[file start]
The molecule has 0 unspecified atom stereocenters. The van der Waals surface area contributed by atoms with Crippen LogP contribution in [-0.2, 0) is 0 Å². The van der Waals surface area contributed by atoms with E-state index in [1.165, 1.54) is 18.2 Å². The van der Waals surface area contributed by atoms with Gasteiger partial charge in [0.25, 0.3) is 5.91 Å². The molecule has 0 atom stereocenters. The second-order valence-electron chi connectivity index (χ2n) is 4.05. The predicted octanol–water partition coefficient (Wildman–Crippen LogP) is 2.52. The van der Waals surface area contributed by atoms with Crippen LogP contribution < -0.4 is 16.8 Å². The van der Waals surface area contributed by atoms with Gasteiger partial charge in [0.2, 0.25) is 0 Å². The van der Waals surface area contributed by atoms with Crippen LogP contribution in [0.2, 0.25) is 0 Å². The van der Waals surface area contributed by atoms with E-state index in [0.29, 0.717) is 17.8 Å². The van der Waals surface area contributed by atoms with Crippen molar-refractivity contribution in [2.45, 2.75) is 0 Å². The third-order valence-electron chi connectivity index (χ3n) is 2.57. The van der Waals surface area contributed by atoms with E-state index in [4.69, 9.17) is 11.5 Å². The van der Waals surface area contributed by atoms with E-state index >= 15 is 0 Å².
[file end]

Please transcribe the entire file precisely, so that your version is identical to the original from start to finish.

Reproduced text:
The molecule has 0 unspecified atom stereocenters. The van der Waals surface area contributed by atoms with Crippen LogP contribution in [-0.2, 0) is 0 Å². The van der Waals surface area contributed by atoms with E-state index in [1.165, 1.54) is 18.2 Å². The van der Waals surface area contributed by atoms with Gasteiger partial charge in [0.25, 0.3) is 5.91 Å². The molecule has 0 atom stereocenters. The second-order valence-electron chi connectivity index (χ2n) is 4.05. The predicted octanol–water partition coefficient (Wildman–Crippen LogP) is 2.52. The van der Waals surface area contributed by atoms with Crippen LogP contribution < -0.4 is 16.8 Å². The van der Waals surface area contributed by atoms with Gasteiger partial charge in [0.2, 0.25) is 0 Å². The van der Waals surface area contributed by atoms with Crippen LogP contribution in [0.2, 0.25) is 0 Å². The van der Waals surface area contributed by atoms with E-state index in [0.29, 0.717) is 17.8 Å². The van der Waals surface area contributed by atoms with Crippen molar-refractivity contribution in [2.45, 2.75) is 0 Å². The third-order valence-electron chi connectivity index (χ3n) is 2.57. The van der Waals surface area contributed by atoms with E-state index in [4.69, 9.17) is 11.5 Å². The van der Waals surface area contributed by atoms with E-state index >= 15 is 0 Å².